The argument from archaeology in support of the claims of Christianity is rather indirect, but still significant. The Book of Acts frequently has the early Christian leaders being brought up before various government potentates, and in many, many, cases, archaeology has confirmed that the city in question had the exact governmental structure that Acts said that it does.
Now think about this for a moment. I live in the metropolitan Phoenix area, in the city of Glendale. There are five people on our city council, there are, I think nine on Phoenix’s council, but as for Tempe, Mesa, Scottsdale, Peoria, Avondale, Goodyear, and Tolleson I have no idea. I could Google these city’s websites to find out how their governments are run, but the author of Acts didn’t have the Internet. Yet, his reports of what kind of governmental structures existed in lots of cities was invariably accurate. His account of what would have happened on board ship fits with what a land-dwelling person would say about a sea voyage that encountered the kinds of problems they had.
So how did he know this stuff? I think the sensible explanation was that he was there. There are actually passages in which the author of Acts uses the word “we”, and some scholars think he actually means “we.” Others do not, but I think his knowledge of what went on had to have been either first-hand or nearly so.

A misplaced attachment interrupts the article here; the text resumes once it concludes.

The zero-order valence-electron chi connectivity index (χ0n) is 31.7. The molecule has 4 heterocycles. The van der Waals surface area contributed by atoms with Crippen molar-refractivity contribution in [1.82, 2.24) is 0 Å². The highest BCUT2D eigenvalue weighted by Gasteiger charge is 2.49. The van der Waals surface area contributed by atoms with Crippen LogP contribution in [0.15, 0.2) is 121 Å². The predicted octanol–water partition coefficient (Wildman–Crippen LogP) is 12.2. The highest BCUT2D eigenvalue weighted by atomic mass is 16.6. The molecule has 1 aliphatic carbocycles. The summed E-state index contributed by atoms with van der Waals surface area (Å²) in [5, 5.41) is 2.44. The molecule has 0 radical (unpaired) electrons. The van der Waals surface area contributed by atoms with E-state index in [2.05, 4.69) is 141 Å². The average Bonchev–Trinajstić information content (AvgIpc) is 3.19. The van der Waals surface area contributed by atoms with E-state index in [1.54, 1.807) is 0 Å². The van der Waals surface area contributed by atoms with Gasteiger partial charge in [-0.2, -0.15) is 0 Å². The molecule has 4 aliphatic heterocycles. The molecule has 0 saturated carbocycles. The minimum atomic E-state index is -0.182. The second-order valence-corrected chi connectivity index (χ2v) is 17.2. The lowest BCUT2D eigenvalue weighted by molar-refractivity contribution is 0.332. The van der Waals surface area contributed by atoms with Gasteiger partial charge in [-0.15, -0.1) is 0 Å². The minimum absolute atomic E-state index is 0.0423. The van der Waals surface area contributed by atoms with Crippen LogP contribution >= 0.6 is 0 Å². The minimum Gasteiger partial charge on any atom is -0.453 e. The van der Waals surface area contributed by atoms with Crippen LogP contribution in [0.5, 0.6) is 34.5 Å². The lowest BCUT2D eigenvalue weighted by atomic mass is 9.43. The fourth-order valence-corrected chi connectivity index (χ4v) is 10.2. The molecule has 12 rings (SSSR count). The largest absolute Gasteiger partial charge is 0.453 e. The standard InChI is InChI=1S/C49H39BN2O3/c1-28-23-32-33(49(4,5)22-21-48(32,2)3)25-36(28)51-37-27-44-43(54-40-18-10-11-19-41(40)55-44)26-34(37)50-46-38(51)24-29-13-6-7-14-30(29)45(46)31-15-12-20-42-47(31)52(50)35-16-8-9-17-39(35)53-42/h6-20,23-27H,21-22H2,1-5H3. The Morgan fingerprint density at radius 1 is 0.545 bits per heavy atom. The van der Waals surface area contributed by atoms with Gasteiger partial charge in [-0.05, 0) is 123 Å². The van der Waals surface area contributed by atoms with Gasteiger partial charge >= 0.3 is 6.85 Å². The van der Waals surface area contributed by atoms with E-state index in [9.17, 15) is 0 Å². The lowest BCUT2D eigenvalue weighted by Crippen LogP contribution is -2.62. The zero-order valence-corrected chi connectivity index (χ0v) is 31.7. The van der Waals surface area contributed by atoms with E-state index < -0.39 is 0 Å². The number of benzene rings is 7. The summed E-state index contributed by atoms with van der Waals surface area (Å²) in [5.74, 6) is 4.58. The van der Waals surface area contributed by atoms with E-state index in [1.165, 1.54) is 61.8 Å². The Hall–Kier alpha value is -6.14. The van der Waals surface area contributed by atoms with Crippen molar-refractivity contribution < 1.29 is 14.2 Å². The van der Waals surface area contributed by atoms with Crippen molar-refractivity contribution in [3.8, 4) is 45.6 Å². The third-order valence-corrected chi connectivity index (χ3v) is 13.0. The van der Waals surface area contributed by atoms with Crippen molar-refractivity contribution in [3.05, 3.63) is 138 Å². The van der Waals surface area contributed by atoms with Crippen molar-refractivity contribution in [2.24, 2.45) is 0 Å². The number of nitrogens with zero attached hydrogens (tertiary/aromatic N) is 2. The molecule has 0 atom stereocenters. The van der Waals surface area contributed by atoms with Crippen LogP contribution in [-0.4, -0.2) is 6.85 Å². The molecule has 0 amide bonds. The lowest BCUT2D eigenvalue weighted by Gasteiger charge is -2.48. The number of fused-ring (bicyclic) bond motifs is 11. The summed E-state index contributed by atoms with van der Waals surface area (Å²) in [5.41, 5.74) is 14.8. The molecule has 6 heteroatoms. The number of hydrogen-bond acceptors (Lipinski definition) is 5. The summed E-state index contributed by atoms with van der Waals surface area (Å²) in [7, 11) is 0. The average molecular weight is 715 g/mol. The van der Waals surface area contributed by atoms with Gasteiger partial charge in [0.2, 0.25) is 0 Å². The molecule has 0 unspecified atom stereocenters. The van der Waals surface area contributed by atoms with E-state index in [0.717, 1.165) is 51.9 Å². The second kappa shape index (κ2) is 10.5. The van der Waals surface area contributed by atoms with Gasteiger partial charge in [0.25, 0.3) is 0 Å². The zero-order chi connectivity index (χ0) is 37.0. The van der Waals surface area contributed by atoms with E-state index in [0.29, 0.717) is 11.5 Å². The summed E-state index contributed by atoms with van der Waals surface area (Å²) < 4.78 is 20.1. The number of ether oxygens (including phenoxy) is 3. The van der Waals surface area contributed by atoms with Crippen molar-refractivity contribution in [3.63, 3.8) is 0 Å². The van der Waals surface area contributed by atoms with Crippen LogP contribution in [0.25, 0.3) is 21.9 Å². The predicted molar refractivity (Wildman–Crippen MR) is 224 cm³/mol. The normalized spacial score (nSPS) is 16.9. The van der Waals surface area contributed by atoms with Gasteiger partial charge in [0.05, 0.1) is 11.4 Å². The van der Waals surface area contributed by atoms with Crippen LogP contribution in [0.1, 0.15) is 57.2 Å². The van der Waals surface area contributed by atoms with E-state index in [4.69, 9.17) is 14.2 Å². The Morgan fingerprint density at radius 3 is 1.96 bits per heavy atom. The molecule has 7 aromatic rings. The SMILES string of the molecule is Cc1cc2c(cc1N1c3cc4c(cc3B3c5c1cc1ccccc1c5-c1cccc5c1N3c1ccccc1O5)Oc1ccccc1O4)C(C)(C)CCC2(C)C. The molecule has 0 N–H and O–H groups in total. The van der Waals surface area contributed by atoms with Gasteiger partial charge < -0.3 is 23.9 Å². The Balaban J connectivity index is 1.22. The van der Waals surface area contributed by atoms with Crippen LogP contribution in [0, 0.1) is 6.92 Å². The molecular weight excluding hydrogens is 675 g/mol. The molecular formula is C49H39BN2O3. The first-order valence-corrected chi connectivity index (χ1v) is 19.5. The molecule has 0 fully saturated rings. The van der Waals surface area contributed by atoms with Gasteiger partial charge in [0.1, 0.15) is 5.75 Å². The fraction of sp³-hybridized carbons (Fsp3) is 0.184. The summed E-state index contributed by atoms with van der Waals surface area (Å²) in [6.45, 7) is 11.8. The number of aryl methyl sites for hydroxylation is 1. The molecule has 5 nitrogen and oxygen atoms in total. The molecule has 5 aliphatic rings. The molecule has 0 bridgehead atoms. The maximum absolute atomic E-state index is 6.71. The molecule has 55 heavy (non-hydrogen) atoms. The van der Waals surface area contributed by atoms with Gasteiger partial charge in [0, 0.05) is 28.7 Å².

And yet these passages in Acts are just as miracle-laden as the Gospels. Miracle claims were made concerning Paul using his handkerchief to raise the sleeping Eutychus who fell out of a window. What you have are people with lots of access to the information about what happened, who don’t have much motive to lie about it that I can see, (they were putting their lives at risk by continuing to follow someone who the powers that be had put to death) saying that many miracles happened.
With the story of Apollonius of Tyana, there is no realistic style. Some of the incidents in there are set in Nineveh, which had been destroyed seven centuries before. The Book of Mormon would cause us to expect all sorts of archaeological artifacts from the Book of Mormon peoples near the Hill of Cumorah, which are simply not there. We should expect a close DNA connection between American Indians and Jews, not Orientals, but the reverse is true. With these two cases, when I ask the question “If the story’s not true, then what did happen” seems easy. With the Christian story, the founding of Christianity has to be very puzzling to anyone who wants to reject the Christian story itself. All the theories look very problematic. Now if our methodological naturalism is strong enough we might say “Well, anything but a miracle, so maybe we just have to say we don’t know what happened.” But if we are prepared to give miracles a chance, then I think the Christian account of what happened is very plausible.